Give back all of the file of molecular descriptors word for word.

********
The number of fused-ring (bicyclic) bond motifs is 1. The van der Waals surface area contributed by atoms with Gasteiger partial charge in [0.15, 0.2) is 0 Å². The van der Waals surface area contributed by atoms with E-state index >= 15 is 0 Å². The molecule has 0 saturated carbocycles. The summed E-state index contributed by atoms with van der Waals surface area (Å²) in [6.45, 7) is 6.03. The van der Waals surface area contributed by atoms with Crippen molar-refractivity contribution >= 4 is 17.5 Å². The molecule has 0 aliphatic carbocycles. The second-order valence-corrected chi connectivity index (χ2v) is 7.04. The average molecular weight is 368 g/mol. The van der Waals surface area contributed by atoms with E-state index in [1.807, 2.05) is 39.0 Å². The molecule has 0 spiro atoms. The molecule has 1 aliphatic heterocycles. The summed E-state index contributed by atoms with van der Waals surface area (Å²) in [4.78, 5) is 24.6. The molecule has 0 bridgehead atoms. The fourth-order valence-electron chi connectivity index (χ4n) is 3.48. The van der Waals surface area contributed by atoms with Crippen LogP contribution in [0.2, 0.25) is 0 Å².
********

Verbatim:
The number of fused-ring (bicyclic) bond motifs is 1. The van der Waals surface area contributed by atoms with Gasteiger partial charge in [0.15, 0.2) is 0 Å². The van der Waals surface area contributed by atoms with E-state index >= 15 is 0 Å². The molecule has 0 saturated carbocycles. The summed E-state index contributed by atoms with van der Waals surface area (Å²) in [6.45, 7) is 6.03. The van der Waals surface area contributed by atoms with Crippen molar-refractivity contribution >= 4 is 17.5 Å². The molecule has 0 aliphatic carbocycles. The second-order valence-corrected chi connectivity index (χ2v) is 7.04. The average molecular weight is 368 g/mol. The van der Waals surface area contributed by atoms with E-state index in [1.807, 2.05) is 39.0 Å². The molecule has 0 spiro atoms. The molecule has 1 aliphatic heterocycles. The summed E-state index contributed by atoms with van der Waals surface area (Å²) in [4.78, 5) is 24.6. The molecule has 0 bridgehead atoms. The fourth-order valence-electron chi connectivity index (χ4n) is 3.48. The van der Waals surface area contributed by atoms with Crippen LogP contribution in [0.2, 0.25) is 0 Å².